According to Punxsutawney Phil, spring is coming early this year, but based on the snow blanketing campus, spring is still far away. When the groundhog did not see his shadow on Feb. 2 and predicted an early spring, the Northwestern campus was being covered in snow brought on by a blizzard. Classes and food services other than the cafeteria were cancelled for the safety of students, faculty and staff.
“Good one, groundhog,” junior nursing major Katie Thomson said.
Walking around on campus has enabled students to experience slippery sidewalks, inches upon inches of snow and bitter wind.
“I’ve learned layers are important,” Kyle Corbett, a freshman business major, said.
From Corona, California, Corbett is learning how to deal with a Midwest winter for the first time.
“You live in the upper Midwest so ice is going to be here. It will be here until spring arrives,” said Chad Miller, director of environmental health and lab coordinator.
With ice and snow still lingering around campus, dressing appropriately for the weather is key. Miller pointed out that dressing for the cold weather is generally common sense, but he emphasized the need to wear layers, hats and gloves.
“Mittens will keep your hands warmer than gloves because your fingers stay together and they touch each other,” Miller said.
While frostbite is generally not a threat on campus when walking from building to building, Miller still emphasized the need to keep ears, noses, cheeks and extremities covered.
“If you’re going to a certain building or class, go straight there,” Corbett said. “I walk through VPH a lot.”
While the walks to classes are relatively short, it is still important to do what you can to stay warm. Miller believes that staying out of the wind is the best way to avoid the dangers of the cold.
“I like it when it snows and I’m still inside the building,” Thompson said.
Thomson has grown up with snow but said that she preferred the snow when she was younger.
“I definitely liked it more when I was little and I could go play in it with snow pants,” Thompson said.
The walk to classes or different buildings on campus has become an adventure for students and a form of entertainment for those watching safely from indoors. The ice, covered by a layer of snow, is slippery. Students walk slower and take smaller steps in an attempt to stay standing.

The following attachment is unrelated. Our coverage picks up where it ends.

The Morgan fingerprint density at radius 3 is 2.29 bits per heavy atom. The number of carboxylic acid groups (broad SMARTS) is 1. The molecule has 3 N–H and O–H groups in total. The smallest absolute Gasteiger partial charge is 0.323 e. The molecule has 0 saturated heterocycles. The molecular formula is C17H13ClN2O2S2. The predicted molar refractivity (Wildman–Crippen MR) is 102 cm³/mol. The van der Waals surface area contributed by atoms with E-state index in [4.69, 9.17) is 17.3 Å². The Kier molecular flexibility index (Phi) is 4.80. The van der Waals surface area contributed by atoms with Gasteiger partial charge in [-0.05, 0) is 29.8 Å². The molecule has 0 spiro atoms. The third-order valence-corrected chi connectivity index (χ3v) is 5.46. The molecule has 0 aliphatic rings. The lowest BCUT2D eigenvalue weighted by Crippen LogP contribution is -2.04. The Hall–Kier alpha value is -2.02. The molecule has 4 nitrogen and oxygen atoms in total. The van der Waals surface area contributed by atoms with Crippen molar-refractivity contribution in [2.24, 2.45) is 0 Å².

“Just because the sidewalk looks like there’s no ice on it doesn’t mean there isn’t. Black ice is a real thing and it’s scary,” Thompson said.
Speaking from experience, Thompson warns that boots with traction do not ensure no slipping.
For students coming to the Midwest from warmer regions, Miller encouraged students to reconsider bringing a car to campus. Not only will the students have little to no experience driving on snow and ice-covered roads, but the cars may not be made for winter.
Some cars may not have the proper battery, coolant or tires for winter driving. For any students driving in snowy conditions, Miller emphasized the need to be prepared with a winter storm emergency kit. The kit should include extra blankets, warm clothes, high-energy snacks, a shovel and a working cell phone with a charger. It is also important to keep the gas tank over half full in freezing temperatures. While it is necessary to be prepared, Miller believes that the best way to avoid unsafe conditions is not to drive.
“If the sheriff’s department says no driving, don’t drive,” Miller said.
Whether you have grown up with snow your whole life or you are experiencing Iowa winter for the first time, common sense is the best way to stay safe on campus. If you are discouraged by the snow and ice, just remember what Punxutawney Phil told us: spring is on its way.